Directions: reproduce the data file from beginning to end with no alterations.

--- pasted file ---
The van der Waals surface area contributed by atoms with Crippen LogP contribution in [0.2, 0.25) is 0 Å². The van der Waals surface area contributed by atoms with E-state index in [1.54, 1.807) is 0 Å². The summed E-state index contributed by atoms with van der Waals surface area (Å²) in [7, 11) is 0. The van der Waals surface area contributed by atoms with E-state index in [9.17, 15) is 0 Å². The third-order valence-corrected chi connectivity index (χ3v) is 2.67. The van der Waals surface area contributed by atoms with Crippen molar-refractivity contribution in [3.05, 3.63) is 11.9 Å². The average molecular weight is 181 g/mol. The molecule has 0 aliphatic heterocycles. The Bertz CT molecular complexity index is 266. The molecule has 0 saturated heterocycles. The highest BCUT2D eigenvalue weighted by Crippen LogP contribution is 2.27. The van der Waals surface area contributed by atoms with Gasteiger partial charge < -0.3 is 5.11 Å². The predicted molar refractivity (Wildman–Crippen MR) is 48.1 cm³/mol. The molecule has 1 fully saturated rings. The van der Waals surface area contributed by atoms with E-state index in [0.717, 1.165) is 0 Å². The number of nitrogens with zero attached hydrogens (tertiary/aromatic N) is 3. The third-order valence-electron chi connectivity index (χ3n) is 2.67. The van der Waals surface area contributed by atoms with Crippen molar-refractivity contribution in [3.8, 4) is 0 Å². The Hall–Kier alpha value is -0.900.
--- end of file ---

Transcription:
The van der Waals surface area contributed by atoms with Crippen LogP contribution in [0.2, 0.25) is 0 Å². The van der Waals surface area contributed by atoms with E-state index in [1.54, 1.807) is 0 Å². The summed E-state index contributed by atoms with van der Waals surface area (Å²) in [7, 11) is 0. The van der Waals surface area contributed by atoms with E-state index in [9.17, 15) is 0 Å². The third-order valence-corrected chi connectivity index (χ3v) is 2.67. The van der Waals surface area contributed by atoms with Crippen molar-refractivity contribution in [3.05, 3.63) is 11.9 Å². The average molecular weight is 181 g/mol. The molecule has 0 aliphatic heterocycles. The Bertz CT molecular complexity index is 266. The molecule has 0 saturated heterocycles. The highest BCUT2D eigenvalue weighted by Crippen LogP contribution is 2.27. The van der Waals surface area contributed by atoms with Gasteiger partial charge < -0.3 is 5.11 Å². The predicted molar refractivity (Wildman–Crippen MR) is 48.1 cm³/mol. The molecule has 1 fully saturated rings. The van der Waals surface area contributed by atoms with E-state index in [0.717, 1.165) is 0 Å². The number of nitrogens with zero attached hydrogens (tertiary/aromatic N) is 3. The third-order valence-electron chi connectivity index (χ3n) is 2.67. The van der Waals surface area contributed by atoms with Crippen molar-refractivity contribution in [3.8, 4) is 0 Å². The Hall–Kier alpha value is -0.900.